It’s a few years since HL7 published a road map for the FHIR specification and community. We’ll be working on this in the lead up to the San Antonio meeting in January, and I’ll be publishing a formal roadmap soon after.
We’re getting strong feedback from the market about FHIR: the potential is great, but there are plenty of deployment and adoption issues. Of course, that’s not a surprise, given what we know of the healthcare system. Part of the roadmap will definitely be focused on identifying technical barriers to adoption and working with the market participants to resolve those (through new standards, connectathons, and supporting regulatory and market initiatives).
The connectathon at the start of the meeting was our biggest ever – 286 listed participants:
h/t Sandra Vance for the graph and for administering the connectathon again.
I’ve given up trying to even track the sheer variety of activities that are taking place at the connectathon – it’s a remarkable gathering of thought leaders and doers. But here’s some of the subjects that were worked on at the connectathon:
- CDS Hooks (the biggest track, as usual)
- Bulk Data / Data Analytics support
- Accessing Clinical Notes from EHRs
- Subscriptions / Application Synchronization
- International Patient Summary
- Practical security of data exchange
- Document handling
- Evidence Based Medicine
- Public Health case reporting
- Clinical Research
- … and many more
FHIR is a platform standard – a set of APIs and content models for supporting healthcare across the world. A few implementations (clinical data repositories, personal heath repositories) can use FHIR just as it is. But as soon as you start dealing with applications that depend on each other, or with clinical workflows, then you need additional agreements on top of what everyone agrees to internationally.
We call the documents that publish these agreements ‘Implementation Guides’ and they include a combination of:
- Human readable documentation (web site) and computer readable documentation (in an NPM package)
- Profiles and extension definitions
- Value sets, Code Systems, mappings between code systems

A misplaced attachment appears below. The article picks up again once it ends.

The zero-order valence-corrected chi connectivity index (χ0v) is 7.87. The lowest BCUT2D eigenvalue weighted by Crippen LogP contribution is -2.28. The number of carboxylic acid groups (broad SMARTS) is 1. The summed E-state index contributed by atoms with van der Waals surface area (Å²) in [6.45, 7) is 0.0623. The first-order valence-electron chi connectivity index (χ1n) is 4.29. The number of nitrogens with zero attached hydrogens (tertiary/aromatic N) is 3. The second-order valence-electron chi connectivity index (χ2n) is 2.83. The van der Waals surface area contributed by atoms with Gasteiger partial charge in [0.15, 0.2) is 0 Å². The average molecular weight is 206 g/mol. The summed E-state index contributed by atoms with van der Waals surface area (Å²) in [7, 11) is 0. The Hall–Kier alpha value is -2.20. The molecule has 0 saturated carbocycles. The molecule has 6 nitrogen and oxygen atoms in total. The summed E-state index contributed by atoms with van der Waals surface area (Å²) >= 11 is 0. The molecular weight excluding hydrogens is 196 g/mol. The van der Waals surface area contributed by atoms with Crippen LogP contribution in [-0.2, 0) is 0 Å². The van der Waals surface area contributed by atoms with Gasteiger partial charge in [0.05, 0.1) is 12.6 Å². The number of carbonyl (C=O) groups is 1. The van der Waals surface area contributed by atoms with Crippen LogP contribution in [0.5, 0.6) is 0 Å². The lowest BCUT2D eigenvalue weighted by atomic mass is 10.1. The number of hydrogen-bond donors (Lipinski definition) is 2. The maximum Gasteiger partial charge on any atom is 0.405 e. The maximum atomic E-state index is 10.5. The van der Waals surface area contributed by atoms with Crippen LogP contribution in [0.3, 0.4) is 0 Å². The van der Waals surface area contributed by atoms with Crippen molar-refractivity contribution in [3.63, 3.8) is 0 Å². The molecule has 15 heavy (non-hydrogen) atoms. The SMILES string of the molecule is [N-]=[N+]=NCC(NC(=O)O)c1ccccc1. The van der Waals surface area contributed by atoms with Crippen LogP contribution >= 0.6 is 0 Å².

- API definitions & Choreography
- Examples & Test Scripts (and conformance requirements)
- Security and deployment agreements.
We’re still maturing our overall tool chain and publishing support for these documents – while we’re scaling up our ability to produce, review, and publish them. We’ve felt some growing pains around this process and we’re continuing to refine our tools and processes.
We’re going to see a lot more of these in the coming year. The September 2018 ballot included 14 implementation guides along with the core FHIR specification – and reconciliation is proceeding.
Note that publishing implementation guides is not a goal in itself; an implementation guide only has value if there’s a community that cherishes it, abides by it, and maintains it over time. One priority as we mature our processes is to ensure that this community perspective is maintained.
We’re just about finished publishing FHIR R4, our first with some normative content. All the signs are that it’s going to be a landmark milestone. Indeed, the opening of the HL7 WGM coincided with a pivotal blog from ONC that FHIR adoption is at an inflection point in the USA. It’s been a remarkable ride, and I look back on it with amazement. The real strength of FHIR is not the technical spec (though I’m proud of that), it’s the community: thousands of people contribute to the FHIR community development process, many going far beyond the call of duty.
Together, we’re going to change the world.